Geoffrey Kirk on a recent attempt to develop an argument in favour of women’s ordination on the basis of the primacy of mission
Graham Leonard, when Bishop of London, famously said that he had heard many arguments in favour of women’s ordination and not yet a good one. Twenty years on the question must still be: are there good arguments for ordaining women to the priesthood, and if so, what are they? By good arguments, of course, I mean arguments which are from and within the tradition; arguments from Scripture and from the church’s own self-understanding.
A paper that attempts to develop just such an argument (originating from a parish of the Anglican Church in North America) has been doing the rounds on the internet (www. christchurchplano.org/leaderboard/ womens – ordination-paper/).
It begins from a conviction about the primacy of mission, recalling the line taken by George Carey in the English General Synod debate of November 1992. Carey said: ‘We must draw on all available talents if we are to be a credible Church engaged in mission and ministry to an increasingly confused and lost world. We are in danger of not being heard if women are exercising leadership in every area of our society’s life save the ordained priesthood.’
The argument is a simple one. The New Testament, it is claimed, gives no clear guidance about the role of women in the life of the Church. The frequently cited passages in I Corinthians and I Timothy are addressed by Paul to a local situation, and not intended as universal prohibitions. Jesus himself never addresses the precise issue. No firm conclusion can be drawn from his choice of twelve male Apostles, since the choice was not principled but pragmatic: in a patriarchal society the proclamation of the Gospel would have been inhibitedby female apostles. Paul puts the matter succinctly when he says that he has ^become all things to all men, that I may by all means save some’ [I Cor. 9.22]. The contemporary
Church similarly has the freedom to dispose things inessential to the core Gospel in a way appropriate to the ambient culture.
All this, if true, seems reasonable enough. Asked about Rowan Williams’ vision of a two-tier Communion, the Presiding Bishop of The Episcopal Church said something similar only the other day. ‘We don’t all believe everything in the same way she said. ‘We never have and never will. There are parts of the Anglican Communion that don’t ordain women and think it wrong to do so, yet we remain in communion and relationship and in mission partnerships together.’
But there are problems which seem to me to be grave and insuperable.
The first and most fundamental is that such a ‘mission-centred’ approach in no way addresses the fundamental concerns of Christian feminists. They do not believe (and, in the end, will not accept) that women’s ordination is a second order issue. For them it is a fundamental matter of justice. For them the kerygma stands or falls on how Christians deal with this issue. In describing her own position on women’s ordination Daphne Hamspon writes:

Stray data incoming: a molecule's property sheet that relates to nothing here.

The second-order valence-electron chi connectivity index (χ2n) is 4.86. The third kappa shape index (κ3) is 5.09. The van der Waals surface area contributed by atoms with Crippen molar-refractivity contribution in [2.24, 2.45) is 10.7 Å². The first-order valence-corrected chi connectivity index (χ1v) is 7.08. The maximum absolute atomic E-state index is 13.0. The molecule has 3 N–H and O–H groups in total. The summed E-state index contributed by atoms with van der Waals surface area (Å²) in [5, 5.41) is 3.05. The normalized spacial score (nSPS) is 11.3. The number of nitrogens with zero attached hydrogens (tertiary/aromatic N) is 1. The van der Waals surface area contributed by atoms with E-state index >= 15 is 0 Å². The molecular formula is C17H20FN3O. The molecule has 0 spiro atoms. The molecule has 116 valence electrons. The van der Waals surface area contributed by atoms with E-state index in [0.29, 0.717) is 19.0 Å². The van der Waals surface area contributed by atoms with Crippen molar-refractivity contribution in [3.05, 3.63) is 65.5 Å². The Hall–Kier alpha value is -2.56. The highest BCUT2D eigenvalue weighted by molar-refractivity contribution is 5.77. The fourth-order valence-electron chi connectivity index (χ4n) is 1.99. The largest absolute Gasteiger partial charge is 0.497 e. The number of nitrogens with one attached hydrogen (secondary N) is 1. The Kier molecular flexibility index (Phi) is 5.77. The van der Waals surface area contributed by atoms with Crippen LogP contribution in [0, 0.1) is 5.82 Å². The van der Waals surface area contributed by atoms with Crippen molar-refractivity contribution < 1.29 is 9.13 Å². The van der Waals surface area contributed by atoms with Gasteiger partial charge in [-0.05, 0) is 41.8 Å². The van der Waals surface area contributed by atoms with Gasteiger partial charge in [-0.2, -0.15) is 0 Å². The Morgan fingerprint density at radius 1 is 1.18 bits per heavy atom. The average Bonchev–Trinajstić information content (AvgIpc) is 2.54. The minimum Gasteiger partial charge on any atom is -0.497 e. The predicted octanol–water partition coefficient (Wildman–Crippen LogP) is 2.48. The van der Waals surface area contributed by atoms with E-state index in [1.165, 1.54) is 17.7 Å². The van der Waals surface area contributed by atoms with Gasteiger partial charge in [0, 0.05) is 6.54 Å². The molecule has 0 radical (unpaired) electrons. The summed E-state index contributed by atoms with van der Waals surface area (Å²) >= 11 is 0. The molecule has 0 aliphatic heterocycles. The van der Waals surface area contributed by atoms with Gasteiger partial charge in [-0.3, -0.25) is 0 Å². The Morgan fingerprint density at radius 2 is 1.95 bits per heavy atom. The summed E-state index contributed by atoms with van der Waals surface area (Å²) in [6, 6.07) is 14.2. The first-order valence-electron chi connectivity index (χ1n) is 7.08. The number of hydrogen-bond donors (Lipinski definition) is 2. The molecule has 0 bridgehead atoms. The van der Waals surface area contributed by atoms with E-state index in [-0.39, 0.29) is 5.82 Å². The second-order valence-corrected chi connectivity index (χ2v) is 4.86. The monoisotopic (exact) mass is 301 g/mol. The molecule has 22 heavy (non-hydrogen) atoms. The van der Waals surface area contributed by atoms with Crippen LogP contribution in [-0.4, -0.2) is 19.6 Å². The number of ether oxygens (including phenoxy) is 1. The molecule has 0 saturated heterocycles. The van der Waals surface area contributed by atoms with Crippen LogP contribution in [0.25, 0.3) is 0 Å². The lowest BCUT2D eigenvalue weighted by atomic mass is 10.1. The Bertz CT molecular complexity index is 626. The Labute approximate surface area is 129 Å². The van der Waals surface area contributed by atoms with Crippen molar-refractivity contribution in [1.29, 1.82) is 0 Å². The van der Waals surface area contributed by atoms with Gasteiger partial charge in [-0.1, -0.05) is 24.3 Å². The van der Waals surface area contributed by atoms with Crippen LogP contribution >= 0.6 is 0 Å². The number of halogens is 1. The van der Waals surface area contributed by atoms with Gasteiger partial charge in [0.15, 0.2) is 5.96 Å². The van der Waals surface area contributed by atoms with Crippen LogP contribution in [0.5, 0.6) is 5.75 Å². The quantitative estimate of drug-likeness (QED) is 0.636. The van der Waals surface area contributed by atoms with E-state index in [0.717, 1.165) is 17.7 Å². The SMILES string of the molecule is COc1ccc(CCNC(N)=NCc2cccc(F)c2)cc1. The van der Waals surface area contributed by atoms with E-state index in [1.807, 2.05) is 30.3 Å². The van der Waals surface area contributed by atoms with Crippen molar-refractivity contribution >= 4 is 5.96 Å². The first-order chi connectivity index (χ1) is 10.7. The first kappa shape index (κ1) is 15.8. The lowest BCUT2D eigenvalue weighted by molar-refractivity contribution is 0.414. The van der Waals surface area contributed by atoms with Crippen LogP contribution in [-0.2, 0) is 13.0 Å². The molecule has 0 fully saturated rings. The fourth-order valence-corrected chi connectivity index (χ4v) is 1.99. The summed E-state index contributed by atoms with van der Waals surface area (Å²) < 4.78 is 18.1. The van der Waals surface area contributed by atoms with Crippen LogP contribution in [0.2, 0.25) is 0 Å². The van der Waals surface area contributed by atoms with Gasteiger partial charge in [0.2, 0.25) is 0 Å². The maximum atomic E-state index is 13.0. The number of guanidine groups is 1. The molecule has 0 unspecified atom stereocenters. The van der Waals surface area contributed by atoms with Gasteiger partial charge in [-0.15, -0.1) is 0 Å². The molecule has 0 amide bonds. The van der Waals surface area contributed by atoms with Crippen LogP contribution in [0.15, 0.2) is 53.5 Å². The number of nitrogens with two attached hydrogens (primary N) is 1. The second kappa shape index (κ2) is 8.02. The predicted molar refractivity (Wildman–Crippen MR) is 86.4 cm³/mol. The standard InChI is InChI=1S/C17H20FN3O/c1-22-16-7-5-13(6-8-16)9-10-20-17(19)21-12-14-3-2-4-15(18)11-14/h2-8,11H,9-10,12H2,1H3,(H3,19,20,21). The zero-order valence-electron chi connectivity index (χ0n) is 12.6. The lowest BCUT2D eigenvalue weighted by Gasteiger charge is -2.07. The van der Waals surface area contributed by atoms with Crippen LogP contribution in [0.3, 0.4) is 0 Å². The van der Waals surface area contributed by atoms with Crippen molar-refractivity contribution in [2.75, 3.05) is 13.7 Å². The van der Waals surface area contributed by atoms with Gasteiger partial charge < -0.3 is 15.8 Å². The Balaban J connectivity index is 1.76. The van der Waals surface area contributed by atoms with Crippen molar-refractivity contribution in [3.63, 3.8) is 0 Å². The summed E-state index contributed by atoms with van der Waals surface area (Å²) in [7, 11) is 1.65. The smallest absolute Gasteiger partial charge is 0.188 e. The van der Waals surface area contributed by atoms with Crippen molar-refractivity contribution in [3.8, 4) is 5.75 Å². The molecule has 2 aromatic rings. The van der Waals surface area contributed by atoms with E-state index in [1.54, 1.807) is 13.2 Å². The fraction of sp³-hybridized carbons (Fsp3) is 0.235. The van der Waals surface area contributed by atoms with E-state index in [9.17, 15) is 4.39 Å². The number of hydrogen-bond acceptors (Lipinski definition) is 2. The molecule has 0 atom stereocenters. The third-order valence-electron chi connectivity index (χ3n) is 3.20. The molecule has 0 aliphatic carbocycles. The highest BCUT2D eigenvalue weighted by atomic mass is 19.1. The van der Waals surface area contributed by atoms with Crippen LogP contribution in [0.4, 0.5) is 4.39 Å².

‘By an ‘ethical a priori’ position I mean to indicate that certain principles are held to be an a priori and not subject to qualification. One considers oneself able to be a Christian while holding to these principles because one believes that these very principles are fundamental to Christianity, or at least not incommensurate with it.’
The Plano paper takes no account of this fundamental position. The writers, as good evangelicals of a Stottish sort, want to affirm both women’s ordination and male headship simultaneously. As a result they end up with an attempt to justify theologically what, in the case of the Anglican Church in North America, is itself a merely pragmatic solution: women priests, but a male episcopate. They do not even attempt to explain how this renders the Christian Gospel more credible in a society which has adopted a radical doctrine of sexual equivalence.
Rather amusingly they are thereby driven to answer the question of the relationship between the presbyterate and the episcopate in a way which they might otherwise find incongenial. Is a bishop a presbyter with special functions; or is a presbyter the delegate or vicar’ of a bishop for certain purposes? Their heart, one suspects, is with the former. The logic of their present argument obliges them to the latter!
Related to this question of the nature of the presbyterate and the episcopate is the most radical and least persuasive of the conclusions they draw. It is that a principle of provincial, diocesan and even parochial autonomy in the matter of orders derives directly from the concern to preach the Gospel effectively in a particular culture.
They write: ‘We believe it is compatible with the mission-oriented approach we are following because it allows local churches to adapt their teachings and practices in the manner they determine best suited to the proclamation of the Gospel within the local culture, as long as those adaptations do not contradict the teachings of Scripture.’
So much for the universality of orders and their function as effective signs of the Church’s unity, locally, universally and diachronically! One wonders, with such a doctrine of orders, why women would struggle to be admitted to them.